With Toronto Caribbean Carnival in the rearview, fireworks from Monday's civic holiday barely cooled, and the CNE fast approaching, it's clear that Toronto has returned to its action-packed norm. In keeping with all of that jazz, the latest plans for the Ontario Place Revitalization have been revealed to the public.
The updated plans, released last week on Wednesday, detail three new major attractions.
The Therme Group is creating a family-friendly, all-season destination encompassing pools, waterslides, botanical spaces, and sports performance and recovery services. Live Nation is redeveloping the Budweiser Stage to be a year-round indoor-outdoor live music and performance venue with the potential to accommodate 20,000 people in the summer and 9,000 in the winter. And finally, the Écorécréo Group is building an affordable, all-season adventure park for all ages, which will include aerial obstacle courses, net-based aerial adventures, zip-lines, climbing walls, and escape rooms.
The new and improved Ontario Place will not include casinos or condos and the land will not be sold. Additionally, key heritage and recreational features will be retained and integrated into the redevelopment. This includes the Cinesphere, pod complex, marina, Trillium Park, and William G. Davis Trail. Ontario Place could also see some attractions related to the Ontario Science Centre.
"I've said publicly many times that I want to see something spectacular here at Ontario Place and I believe this ongoing process will deliver that," said Mayor John Tory in a press conference last week. "I welcome the fact that the proposals being unveiled today respond to many of the things City Council had asked for including that Ontario Place should be a year-round destination. The City of Toronto looks forward to continuing to work with the Province as these proposals are developed."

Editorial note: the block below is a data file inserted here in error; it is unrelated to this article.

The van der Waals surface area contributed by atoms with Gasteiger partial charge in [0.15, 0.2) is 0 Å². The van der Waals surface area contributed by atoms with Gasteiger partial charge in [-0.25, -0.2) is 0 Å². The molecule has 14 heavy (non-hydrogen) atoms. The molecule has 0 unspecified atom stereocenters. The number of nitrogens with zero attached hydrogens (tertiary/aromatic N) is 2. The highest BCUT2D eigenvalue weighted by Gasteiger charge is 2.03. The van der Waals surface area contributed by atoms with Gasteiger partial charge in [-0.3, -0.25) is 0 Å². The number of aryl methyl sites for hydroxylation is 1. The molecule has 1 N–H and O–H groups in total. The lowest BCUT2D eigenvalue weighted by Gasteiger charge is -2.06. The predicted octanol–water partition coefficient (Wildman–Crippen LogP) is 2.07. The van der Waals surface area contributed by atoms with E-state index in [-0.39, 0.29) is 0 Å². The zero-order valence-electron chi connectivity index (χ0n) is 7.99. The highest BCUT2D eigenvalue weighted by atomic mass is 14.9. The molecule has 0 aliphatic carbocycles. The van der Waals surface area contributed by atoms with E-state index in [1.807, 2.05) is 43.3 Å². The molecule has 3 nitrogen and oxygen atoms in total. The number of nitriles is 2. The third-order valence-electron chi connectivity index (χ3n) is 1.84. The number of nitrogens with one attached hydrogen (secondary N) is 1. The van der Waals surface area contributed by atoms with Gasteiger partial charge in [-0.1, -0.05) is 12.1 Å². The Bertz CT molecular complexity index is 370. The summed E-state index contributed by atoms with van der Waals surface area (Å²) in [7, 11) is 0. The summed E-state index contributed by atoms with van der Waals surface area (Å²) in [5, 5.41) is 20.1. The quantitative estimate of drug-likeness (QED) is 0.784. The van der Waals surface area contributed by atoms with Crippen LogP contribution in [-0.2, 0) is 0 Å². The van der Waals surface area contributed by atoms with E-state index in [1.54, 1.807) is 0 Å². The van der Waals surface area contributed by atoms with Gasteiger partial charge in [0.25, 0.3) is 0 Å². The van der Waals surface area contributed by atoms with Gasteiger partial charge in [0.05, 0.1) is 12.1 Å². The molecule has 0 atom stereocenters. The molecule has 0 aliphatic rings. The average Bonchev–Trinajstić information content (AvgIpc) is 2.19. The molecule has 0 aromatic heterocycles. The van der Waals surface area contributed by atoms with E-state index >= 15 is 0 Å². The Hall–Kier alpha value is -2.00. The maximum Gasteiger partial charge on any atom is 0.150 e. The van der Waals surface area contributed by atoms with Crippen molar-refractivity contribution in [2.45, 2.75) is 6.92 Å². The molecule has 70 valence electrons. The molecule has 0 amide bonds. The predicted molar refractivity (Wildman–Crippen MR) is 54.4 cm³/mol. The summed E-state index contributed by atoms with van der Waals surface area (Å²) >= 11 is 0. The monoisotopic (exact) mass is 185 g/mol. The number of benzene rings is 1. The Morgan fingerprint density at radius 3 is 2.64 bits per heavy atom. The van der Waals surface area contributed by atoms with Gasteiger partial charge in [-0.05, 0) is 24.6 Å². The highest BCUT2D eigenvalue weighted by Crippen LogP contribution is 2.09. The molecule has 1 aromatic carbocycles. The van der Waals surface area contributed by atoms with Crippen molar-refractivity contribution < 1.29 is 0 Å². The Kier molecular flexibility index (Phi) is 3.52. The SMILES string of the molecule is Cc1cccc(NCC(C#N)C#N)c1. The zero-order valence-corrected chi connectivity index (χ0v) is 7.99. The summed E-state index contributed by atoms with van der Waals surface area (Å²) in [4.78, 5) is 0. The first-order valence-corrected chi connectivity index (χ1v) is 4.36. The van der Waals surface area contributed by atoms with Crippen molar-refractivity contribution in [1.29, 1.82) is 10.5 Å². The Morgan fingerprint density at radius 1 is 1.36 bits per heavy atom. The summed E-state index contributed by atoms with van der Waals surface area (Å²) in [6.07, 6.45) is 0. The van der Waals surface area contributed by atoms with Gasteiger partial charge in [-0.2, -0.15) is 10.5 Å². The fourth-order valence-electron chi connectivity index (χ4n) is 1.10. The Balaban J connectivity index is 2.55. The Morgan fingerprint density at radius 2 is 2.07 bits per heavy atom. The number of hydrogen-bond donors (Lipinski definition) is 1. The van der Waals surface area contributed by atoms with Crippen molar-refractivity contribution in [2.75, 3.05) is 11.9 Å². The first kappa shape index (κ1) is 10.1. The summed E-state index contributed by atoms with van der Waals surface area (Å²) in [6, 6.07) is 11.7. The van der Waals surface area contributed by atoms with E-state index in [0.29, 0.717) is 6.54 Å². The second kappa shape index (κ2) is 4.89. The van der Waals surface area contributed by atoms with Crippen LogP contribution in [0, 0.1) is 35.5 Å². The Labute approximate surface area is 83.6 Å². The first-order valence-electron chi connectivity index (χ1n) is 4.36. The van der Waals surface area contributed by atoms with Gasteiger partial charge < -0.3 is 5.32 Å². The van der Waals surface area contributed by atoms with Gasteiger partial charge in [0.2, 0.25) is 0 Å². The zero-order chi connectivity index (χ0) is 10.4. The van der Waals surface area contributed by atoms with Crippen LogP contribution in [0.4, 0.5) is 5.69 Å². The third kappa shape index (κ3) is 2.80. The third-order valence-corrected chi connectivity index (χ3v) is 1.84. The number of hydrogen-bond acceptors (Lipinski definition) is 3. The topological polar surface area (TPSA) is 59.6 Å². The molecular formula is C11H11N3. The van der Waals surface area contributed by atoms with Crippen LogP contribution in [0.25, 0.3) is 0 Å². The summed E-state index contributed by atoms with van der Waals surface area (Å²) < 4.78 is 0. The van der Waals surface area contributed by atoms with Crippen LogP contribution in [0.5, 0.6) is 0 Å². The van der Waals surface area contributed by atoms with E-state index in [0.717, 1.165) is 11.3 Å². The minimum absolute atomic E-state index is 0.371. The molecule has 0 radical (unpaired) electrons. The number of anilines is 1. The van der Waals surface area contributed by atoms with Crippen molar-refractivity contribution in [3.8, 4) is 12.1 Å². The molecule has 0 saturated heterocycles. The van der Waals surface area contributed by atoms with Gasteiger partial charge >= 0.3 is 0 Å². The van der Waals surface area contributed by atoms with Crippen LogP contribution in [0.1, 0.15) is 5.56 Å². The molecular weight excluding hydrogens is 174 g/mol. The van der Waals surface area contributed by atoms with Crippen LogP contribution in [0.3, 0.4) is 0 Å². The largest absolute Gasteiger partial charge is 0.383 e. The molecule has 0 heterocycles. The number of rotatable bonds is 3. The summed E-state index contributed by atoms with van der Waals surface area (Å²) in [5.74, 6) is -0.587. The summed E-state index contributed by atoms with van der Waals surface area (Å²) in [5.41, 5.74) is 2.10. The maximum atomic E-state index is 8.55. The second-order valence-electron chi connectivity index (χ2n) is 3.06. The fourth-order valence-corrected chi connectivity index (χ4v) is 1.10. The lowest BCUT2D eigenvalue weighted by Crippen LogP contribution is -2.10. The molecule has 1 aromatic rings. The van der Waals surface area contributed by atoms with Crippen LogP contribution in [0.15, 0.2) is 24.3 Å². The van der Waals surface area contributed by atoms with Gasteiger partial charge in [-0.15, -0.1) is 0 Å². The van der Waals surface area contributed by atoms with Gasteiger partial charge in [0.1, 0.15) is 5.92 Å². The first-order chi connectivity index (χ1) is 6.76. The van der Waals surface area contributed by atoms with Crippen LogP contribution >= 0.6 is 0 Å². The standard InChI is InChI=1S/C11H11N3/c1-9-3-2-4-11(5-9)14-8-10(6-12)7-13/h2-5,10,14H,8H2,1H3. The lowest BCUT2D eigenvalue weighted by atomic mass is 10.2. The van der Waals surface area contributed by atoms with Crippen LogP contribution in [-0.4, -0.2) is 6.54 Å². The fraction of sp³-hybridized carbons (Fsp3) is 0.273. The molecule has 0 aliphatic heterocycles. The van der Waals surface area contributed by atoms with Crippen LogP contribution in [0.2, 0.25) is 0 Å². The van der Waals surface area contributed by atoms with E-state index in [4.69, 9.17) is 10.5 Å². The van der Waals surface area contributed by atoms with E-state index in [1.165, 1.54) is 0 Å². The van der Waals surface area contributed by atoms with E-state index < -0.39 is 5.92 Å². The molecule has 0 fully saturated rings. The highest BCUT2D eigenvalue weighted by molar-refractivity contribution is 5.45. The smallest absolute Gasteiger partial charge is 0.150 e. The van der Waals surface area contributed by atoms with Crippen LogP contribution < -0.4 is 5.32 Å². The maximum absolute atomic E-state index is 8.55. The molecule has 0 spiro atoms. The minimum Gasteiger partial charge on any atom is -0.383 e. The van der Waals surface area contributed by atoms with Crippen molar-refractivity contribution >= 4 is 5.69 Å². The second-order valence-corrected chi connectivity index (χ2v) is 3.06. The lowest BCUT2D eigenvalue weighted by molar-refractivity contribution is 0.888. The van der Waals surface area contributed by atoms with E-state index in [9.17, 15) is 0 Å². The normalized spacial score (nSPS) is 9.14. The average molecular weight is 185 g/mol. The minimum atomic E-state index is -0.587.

Of course, what we know so far of the revitalization is just a sneak peek of what's to come.
Ontario Place has been in need of some TLC (tender love and cash) since it was largely closed to the public from 2012 to 2017. The closure of the theme park component left the Atlantis Pavilions, marina, music venues, and eventually, a park and trail system open to the public. Even with its limited offerings, Ontario Places gets more than one million visitors each year. And with new plans formally in motion, the venue could possibly see five times that.
But there is still a long way to go before construction crews envelope Ontario Place in dust and concrete.
For the next steps of the process, the province is encouraging public input and has appointed Mark Saunders to be the Special Advisor for Ontario Place. Saunders' due diligence will involve consulting with the City of Toronto, Indigenous communities, project stakeholders, businesses, and community groups that have an interest in Ontario Place to ensure all perspectives are being taken into account.
In the months to come, the public can engage with the project and stay up-to-date online. Further engagement is encouraged in the fall when virtual public information sessions commence.
At the root of the redevelopment plans is Ontario's identity as a beloved, family-friendly tourist destination. As the province rebounds from the effects of the ongoing pandemic, the Ontario Place Revitalization is expected to aid in economic recovery and add 3,600 construction jobs and staff positions to the market. Post-transformation, the hope is that Ontario Place will once again serve as an iconic cultural and tourism destination, with approximately five million visitors expected annually.
Ontario Place's long-awaited makeover is expected to come to fruition between 2027 and 2030. Once completed, it will remain open to the public 365 days a year, with free public access. Stay tuned!